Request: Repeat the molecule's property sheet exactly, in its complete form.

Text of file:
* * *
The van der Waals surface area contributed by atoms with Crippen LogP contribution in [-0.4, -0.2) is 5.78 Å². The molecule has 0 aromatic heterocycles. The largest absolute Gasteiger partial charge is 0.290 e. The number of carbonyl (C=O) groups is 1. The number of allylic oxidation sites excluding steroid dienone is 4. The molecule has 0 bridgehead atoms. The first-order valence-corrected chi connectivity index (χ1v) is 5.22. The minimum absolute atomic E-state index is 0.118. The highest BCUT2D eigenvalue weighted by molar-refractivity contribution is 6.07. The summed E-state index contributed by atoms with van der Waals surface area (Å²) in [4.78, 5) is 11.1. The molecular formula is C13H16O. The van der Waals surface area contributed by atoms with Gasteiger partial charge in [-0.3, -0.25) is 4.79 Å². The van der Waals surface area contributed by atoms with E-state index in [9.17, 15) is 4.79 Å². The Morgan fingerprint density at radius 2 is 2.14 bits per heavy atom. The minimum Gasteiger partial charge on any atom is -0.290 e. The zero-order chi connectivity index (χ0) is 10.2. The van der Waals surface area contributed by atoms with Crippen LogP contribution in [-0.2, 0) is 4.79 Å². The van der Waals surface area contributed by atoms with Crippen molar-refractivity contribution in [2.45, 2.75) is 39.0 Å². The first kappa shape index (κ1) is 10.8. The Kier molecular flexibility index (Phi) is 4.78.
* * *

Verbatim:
The van der Waals surface area contributed by atoms with Crippen LogP contribution in [-0.4, -0.2) is 5.78 Å². The molecule has 0 aromatic heterocycles. The largest absolute Gasteiger partial charge is 0.290 e. The number of carbonyl (C=O) groups is 1. The number of allylic oxidation sites excluding steroid dienone is 4. The molecule has 0 bridgehead atoms. The first-order valence-corrected chi connectivity index (χ1v) is 5.22. The minimum absolute atomic E-state index is 0.118. The highest BCUT2D eigenvalue weighted by molar-refractivity contribution is 6.07. The summed E-state index contributed by atoms with van der Waals surface area (Å²) in [4.78, 5) is 11.1. The molecular formula is C13H16O. The van der Waals surface area contributed by atoms with Gasteiger partial charge in [-0.3, -0.25) is 4.79 Å². The van der Waals surface area contributed by atoms with E-state index in [9.17, 15) is 4.79 Å². The Morgan fingerprint density at radius 2 is 2.14 bits per heavy atom. The minimum Gasteiger partial charge on any atom is -0.290 e. The zero-order chi connectivity index (χ0) is 10.2. The van der Waals surface area contributed by atoms with Crippen LogP contribution in [-0.2, 0) is 4.79 Å². The van der Waals surface area contributed by atoms with Crippen molar-refractivity contribution in [2.45, 2.75) is 39.0 Å². The first kappa shape index (κ1) is 10.8. The Kier molecular flexibility index (Phi) is 4.78.